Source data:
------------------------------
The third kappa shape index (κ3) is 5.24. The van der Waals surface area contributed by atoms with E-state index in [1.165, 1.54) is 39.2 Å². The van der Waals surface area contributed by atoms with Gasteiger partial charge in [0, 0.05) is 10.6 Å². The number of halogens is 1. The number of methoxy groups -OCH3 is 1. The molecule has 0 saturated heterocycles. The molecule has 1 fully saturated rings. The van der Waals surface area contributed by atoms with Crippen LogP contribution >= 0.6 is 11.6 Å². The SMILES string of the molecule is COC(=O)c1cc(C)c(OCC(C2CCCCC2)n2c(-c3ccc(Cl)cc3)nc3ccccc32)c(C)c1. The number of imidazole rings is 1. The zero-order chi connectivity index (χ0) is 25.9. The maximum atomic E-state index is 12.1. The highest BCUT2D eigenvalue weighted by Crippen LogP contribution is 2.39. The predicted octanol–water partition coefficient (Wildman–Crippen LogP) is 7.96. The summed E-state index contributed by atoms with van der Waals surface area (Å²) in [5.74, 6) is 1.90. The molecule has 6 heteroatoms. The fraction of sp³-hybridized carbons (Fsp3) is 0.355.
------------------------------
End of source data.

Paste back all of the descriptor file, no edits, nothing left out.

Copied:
The third kappa shape index (κ3) is 5.24. The van der Waals surface area contributed by atoms with E-state index in [1.165, 1.54) is 39.2 Å². The van der Waals surface area contributed by atoms with Gasteiger partial charge in [0, 0.05) is 10.6 Å². The number of halogens is 1. The number of methoxy groups -OCH3 is 1. The molecule has 0 saturated heterocycles. The molecule has 1 fully saturated rings. The van der Waals surface area contributed by atoms with Crippen LogP contribution >= 0.6 is 11.6 Å². The SMILES string of the molecule is COC(=O)c1cc(C)c(OCC(C2CCCCC2)n2c(-c3ccc(Cl)cc3)nc3ccccc32)c(C)c1. The number of imidazole rings is 1. The zero-order chi connectivity index (χ0) is 25.9. The maximum atomic E-state index is 12.1. The highest BCUT2D eigenvalue weighted by Crippen LogP contribution is 2.39. The predicted octanol–water partition coefficient (Wildman–Crippen LogP) is 7.96. The summed E-state index contributed by atoms with van der Waals surface area (Å²) in [5.74, 6) is 1.90. The molecule has 6 heteroatoms. The fraction of sp³-hybridized carbons (Fsp3) is 0.355.